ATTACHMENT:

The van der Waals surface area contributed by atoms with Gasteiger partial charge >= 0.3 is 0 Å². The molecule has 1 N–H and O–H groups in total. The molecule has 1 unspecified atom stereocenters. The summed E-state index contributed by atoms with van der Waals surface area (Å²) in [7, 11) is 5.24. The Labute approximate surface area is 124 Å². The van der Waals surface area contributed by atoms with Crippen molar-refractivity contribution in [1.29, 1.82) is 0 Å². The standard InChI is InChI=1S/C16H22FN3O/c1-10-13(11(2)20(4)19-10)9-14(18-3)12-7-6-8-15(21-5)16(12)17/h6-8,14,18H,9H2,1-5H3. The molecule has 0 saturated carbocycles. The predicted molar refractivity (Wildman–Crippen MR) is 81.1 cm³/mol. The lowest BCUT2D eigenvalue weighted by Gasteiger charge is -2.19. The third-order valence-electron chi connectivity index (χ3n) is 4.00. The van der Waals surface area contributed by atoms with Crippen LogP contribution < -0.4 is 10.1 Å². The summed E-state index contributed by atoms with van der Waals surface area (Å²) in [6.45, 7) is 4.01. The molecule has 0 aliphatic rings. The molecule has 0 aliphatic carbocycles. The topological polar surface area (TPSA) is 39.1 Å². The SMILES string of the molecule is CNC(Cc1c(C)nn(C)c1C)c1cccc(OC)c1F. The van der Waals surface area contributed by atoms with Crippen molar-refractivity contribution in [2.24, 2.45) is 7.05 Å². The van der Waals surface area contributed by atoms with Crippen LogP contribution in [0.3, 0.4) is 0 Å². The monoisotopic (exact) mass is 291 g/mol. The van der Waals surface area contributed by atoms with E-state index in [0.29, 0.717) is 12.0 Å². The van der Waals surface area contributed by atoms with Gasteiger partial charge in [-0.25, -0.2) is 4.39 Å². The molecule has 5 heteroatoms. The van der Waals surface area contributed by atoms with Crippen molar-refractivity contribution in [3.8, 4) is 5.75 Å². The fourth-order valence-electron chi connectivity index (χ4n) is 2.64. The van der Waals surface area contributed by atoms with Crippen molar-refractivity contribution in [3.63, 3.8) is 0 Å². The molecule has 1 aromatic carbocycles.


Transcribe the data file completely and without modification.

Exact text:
The van der Waals surface area contributed by atoms with Gasteiger partial charge >= 0.3 is 0 Å². The molecule has 1 N–H and O–H groups in total. The molecule has 1 unspecified atom stereocenters. The summed E-state index contributed by atoms with van der Waals surface area (Å²) in [7, 11) is 5.24. The Labute approximate surface area is 124 Å². The van der Waals surface area contributed by atoms with Crippen molar-refractivity contribution in [1.29, 1.82) is 0 Å². The standard InChI is InChI=1S/C16H22FN3O/c1-10-13(11(2)20(4)19-10)9-14(18-3)12-7-6-8-15(21-5)16(12)17/h6-8,14,18H,9H2,1-5H3. The molecule has 0 saturated carbocycles. The predicted molar refractivity (Wildman–Crippen MR) is 81.1 cm³/mol. The lowest BCUT2D eigenvalue weighted by Gasteiger charge is -2.19. The third-order valence-electron chi connectivity index (χ3n) is 4.00. The van der Waals surface area contributed by atoms with Crippen LogP contribution < -0.4 is 10.1 Å². The summed E-state index contributed by atoms with van der Waals surface area (Å²) in [6.45, 7) is 4.01. The molecule has 0 aliphatic rings. The molecule has 0 aliphatic carbocycles. The topological polar surface area (TPSA) is 39.1 Å². The SMILES string of the molecule is CNC(Cc1c(C)nn(C)c1C)c1cccc(OC)c1F. The van der Waals surface area contributed by atoms with Crippen molar-refractivity contribution in [2.24, 2.45) is 7.05 Å². The van der Waals surface area contributed by atoms with Crippen LogP contribution in [0.3, 0.4) is 0 Å². The monoisotopic (exact) mass is 291 g/mol. The van der Waals surface area contributed by atoms with E-state index in [0.29, 0.717) is 12.0 Å². The van der Waals surface area contributed by atoms with Gasteiger partial charge in [-0.25, -0.2) is 4.39 Å². The molecule has 5 heteroatoms. The van der Waals surface area contributed by atoms with Crippen molar-refractivity contribution in [3.8, 4) is 5.75 Å². The fourth-order valence-electron chi connectivity index (χ4n) is 2.64. The van der Waals surface area contributed by atoms with Crippen molar-refractivity contribution in [3.63, 3.8) is 0 Å². The molecule has 1 aromatic carbocycles.